Dore Gold receives Guardian of Zion Award

"Rather than fight against unity of J'lem, world community should come forward to embrace it,” says head of the J'lem Center for Public Affairs.

Dore Gold Guardian of Zion award 311 (photo credit: Marc Israel Sellem)
Dore Gold Guardian of Zion award 311
(photo credit: Marc Israel Sellem)
Dore Gold, president of the Jerusalem Center for Public Affairs, received on Monday night the Guardian of Zion Award presented annually by Bar-Ilan University’s Ingeborg Rennert Center for Jerusalem Studies.
The presentation, in its 15th year, was made by Ingeborg Rennert of New York, in the presence of leading Israeli intellectuals, academics, political figures, community activists, members of the business community and philanthropists, at a gala ceremony at Jerusalem’s King David Hotel.
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Before the official ceremony, Gold delivered the annual Distinguished Rennert Lecture, which given his history and the nature of the award, was unsurprisingly titled “Defending Israel’s Rights to Jerusalem.”
“Keeping Jerusalem open for all faiths is a historical responsibility of the State of Israel. Yet, Jerusalem has been at the heart of a great internal debate in Israel and the Jewish world more broadly,” Gold said. “Many with a more particularistic orientation understand its reunification in 1967 as part of the national renewal of a people who had faced centuries of exile and even attempted genocide just a few decades earlier,” he continued.
“It is where Jews first restored a clear-cut majority back in 1863 at a time when the world began to recall and recognize their historical rights and title. Jerusalem was the meeting point between the nation’s ancient history and its modern revival.”
Turning from the particular to the universal, Gold remarked that those with a more universalistic view make a priority of integrating the modern State of Israel with the world community by using Jerusalem as a bargaining chip in a peace process presently under the auspices of the EU, Russia, the UN and the US.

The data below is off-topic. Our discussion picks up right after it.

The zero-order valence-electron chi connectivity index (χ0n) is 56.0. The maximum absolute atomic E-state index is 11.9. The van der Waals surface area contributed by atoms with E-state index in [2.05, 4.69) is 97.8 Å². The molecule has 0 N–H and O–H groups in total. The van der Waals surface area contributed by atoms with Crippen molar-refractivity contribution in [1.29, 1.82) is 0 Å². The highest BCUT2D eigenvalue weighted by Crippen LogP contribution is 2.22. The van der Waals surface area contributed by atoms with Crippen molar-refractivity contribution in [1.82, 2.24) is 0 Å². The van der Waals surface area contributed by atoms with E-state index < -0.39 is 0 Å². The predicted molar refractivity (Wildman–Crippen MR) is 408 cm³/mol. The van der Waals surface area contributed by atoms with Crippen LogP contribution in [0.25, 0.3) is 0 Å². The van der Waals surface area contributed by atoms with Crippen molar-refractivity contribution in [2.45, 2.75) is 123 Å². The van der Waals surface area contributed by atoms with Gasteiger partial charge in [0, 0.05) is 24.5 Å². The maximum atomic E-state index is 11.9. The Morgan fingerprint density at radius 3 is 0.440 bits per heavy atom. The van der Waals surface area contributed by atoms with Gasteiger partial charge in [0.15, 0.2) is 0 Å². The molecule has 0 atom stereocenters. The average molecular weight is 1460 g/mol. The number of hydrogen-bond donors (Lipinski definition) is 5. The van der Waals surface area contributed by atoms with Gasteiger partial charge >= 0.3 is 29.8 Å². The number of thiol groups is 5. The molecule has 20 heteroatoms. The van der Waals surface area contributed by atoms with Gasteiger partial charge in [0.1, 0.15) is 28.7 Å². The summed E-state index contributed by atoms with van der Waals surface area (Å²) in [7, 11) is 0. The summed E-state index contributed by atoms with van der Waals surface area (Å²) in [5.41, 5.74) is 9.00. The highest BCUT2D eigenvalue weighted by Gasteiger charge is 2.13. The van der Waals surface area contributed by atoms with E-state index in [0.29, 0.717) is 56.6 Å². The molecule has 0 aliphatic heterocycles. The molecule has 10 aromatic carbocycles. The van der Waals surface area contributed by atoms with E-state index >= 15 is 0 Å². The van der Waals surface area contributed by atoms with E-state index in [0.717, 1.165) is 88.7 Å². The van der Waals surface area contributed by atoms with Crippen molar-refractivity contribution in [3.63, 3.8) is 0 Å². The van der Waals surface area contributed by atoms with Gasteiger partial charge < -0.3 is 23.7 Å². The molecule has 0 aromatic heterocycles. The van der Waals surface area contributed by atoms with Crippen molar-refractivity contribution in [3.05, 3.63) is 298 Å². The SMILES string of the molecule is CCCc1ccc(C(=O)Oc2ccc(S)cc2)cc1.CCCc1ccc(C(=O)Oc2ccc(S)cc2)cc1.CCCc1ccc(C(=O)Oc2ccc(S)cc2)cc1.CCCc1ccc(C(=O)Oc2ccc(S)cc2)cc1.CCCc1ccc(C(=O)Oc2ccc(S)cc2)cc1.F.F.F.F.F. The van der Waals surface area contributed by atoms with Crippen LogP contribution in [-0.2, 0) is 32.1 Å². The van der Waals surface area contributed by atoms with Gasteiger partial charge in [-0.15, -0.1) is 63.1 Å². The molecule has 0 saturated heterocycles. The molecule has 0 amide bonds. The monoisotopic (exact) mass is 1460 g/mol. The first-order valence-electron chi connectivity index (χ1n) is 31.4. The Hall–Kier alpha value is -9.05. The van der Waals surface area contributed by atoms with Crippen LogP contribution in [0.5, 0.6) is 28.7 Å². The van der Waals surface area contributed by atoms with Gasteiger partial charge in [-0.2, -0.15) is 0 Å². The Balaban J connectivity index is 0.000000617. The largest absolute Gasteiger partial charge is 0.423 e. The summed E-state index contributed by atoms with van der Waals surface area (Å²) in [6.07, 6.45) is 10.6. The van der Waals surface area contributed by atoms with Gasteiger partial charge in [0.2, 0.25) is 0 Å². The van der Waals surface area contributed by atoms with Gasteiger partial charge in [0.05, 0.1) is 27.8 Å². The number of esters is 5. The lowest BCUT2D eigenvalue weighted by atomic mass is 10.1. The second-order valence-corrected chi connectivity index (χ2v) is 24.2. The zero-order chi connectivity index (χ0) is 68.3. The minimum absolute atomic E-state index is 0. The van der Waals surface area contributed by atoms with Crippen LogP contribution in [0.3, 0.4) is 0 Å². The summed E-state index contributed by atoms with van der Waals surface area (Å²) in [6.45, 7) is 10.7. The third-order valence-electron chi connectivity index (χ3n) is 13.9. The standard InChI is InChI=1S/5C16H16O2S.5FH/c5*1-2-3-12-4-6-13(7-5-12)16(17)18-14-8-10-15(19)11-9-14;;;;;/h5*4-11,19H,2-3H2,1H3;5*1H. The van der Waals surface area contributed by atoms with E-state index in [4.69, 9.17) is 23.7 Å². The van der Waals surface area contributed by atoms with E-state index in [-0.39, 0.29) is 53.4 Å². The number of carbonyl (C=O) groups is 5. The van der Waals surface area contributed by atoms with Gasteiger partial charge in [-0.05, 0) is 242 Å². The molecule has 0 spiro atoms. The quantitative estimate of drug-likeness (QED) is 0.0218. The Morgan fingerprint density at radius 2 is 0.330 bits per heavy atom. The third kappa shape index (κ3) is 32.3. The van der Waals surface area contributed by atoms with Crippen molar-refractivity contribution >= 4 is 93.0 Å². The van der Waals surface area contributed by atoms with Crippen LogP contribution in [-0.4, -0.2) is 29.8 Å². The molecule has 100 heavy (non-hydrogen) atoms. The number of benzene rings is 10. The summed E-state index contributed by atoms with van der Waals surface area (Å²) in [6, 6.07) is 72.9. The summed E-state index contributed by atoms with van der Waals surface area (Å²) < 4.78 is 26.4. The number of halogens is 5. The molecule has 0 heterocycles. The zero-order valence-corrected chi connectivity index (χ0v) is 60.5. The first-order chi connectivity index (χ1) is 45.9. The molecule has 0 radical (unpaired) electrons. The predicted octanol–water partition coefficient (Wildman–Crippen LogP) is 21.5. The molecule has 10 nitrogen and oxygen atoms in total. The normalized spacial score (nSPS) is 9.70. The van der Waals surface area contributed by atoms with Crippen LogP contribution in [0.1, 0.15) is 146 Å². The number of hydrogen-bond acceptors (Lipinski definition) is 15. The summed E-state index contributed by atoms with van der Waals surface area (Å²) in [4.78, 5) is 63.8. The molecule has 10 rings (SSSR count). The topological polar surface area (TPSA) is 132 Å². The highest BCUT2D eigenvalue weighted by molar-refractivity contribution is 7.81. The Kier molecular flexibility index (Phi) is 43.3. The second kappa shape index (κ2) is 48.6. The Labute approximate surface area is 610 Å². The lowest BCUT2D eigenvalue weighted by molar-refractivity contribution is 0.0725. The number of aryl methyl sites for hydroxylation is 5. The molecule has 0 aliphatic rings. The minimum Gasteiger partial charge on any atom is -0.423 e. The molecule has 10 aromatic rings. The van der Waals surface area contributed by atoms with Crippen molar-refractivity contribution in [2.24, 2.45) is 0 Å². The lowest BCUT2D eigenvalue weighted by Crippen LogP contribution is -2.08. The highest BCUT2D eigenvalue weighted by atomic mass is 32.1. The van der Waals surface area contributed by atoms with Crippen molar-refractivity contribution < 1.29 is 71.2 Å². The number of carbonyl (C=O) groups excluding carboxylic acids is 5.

“In fact, the elaborate international ceremonies of world leaders orchestrated around the signing of each peace accord in the 1990s were intended to remind Israelis that their international acceptance as well as the normalization of their relations with their Arab neighbors was tied to this very diplomatic process.”
In relating to the clash between the particularistic instincts inside Israel and its universalistic hopes that has been at the heart of the country’s political debate for four decades, Gold noted that “Jerusalem is where these two national instincts converge; for by protecting Jerusalem under Israeli sovereignty, the State of Israel also serves a universal mission of keeping the holy city truly free and accessible for peoples of all faiths.”
Taking as balanced an approach as possible, Gold said, “Particularists will have to understand that there are other religious groups with a stake in the future of the Holy City, while universalists will have to internalize that they have a great national legacy worth protecting for the world and that conceding it would condemn it to total uncertainty at best.”
Since the Six Day War, Gold noted that access to the Jerusalem has grown, new religious seminaries have been built, holy shrines have been restored and “Jerusalem’s ancient heritage has been unveiled as never before.” He said many of Jerusalem’s visitors has included “peace-loving pilgrims from every continent,” including from countries with which Israel has no diplomatic relations.
“What should now be clear is that no other state or international body can truly protect the peace, freedom and religious pluralism of the Holy City for all mankind. Rather than fight against the unity of Jerusalem, the world community should come forward to embrace it,” he said.
Gold also cited the legal opinions of a number of expert scholars, whom he described as giants of international law, who have written that Israel has more legal right to a united Jerusalem than anyone else.

People singled out for the Guardian of Zion Award are chosen because they have “dedicated their lives to the perpetuation and strengthening of Jerusalem.”
The first honoree was Nobel Prize laureate Elie Wiesel.
Gold, who served as Israeli ambassador to the UN from 1997-1999, has written extensively on Jerusalem, as well as on Israel and the Middle East in general. He has served as an adviser to Prime Minister Binyamin Netanyahu during both his terms of office, and was an adviser to former prime minister Ariel Sharon.
Gold has also been a member of, or adviser to, several important Israeli delegations to the US and Europe.